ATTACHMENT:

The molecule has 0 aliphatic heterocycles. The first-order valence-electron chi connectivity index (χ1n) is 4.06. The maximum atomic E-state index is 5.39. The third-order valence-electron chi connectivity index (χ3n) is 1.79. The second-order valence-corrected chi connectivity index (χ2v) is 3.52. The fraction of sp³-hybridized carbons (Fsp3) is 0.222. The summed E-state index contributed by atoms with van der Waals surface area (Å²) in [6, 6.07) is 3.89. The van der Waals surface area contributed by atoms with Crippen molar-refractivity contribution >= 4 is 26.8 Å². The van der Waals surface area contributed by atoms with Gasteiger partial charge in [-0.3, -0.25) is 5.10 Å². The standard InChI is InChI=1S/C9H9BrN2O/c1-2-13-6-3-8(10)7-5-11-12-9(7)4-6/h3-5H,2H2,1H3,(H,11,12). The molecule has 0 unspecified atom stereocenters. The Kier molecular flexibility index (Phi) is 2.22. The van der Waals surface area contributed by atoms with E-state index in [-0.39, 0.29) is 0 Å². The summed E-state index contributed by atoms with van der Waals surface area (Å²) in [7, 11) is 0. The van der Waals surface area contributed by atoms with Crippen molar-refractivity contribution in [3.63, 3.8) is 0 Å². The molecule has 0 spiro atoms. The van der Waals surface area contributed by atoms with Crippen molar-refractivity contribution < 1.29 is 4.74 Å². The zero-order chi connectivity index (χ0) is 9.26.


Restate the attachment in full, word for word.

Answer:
The molecule has 0 aliphatic heterocycles. The first-order valence-electron chi connectivity index (χ1n) is 4.06. The maximum atomic E-state index is 5.39. The third-order valence-electron chi connectivity index (χ3n) is 1.79. The second-order valence-corrected chi connectivity index (χ2v) is 3.52. The fraction of sp³-hybridized carbons (Fsp3) is 0.222. The summed E-state index contributed by atoms with van der Waals surface area (Å²) in [6, 6.07) is 3.89. The van der Waals surface area contributed by atoms with Crippen molar-refractivity contribution >= 4 is 26.8 Å². The van der Waals surface area contributed by atoms with Gasteiger partial charge in [-0.3, -0.25) is 5.10 Å². The standard InChI is InChI=1S/C9H9BrN2O/c1-2-13-6-3-8(10)7-5-11-12-9(7)4-6/h3-5H,2H2,1H3,(H,11,12). The molecule has 0 unspecified atom stereocenters. The Kier molecular flexibility index (Phi) is 2.22. The van der Waals surface area contributed by atoms with E-state index in [-0.39, 0.29) is 0 Å². The summed E-state index contributed by atoms with van der Waals surface area (Å²) in [7, 11) is 0. The van der Waals surface area contributed by atoms with Crippen molar-refractivity contribution in [3.63, 3.8) is 0 Å². The molecule has 0 spiro atoms. The van der Waals surface area contributed by atoms with Crippen molar-refractivity contribution < 1.29 is 4.74 Å². The zero-order chi connectivity index (χ0) is 9.26.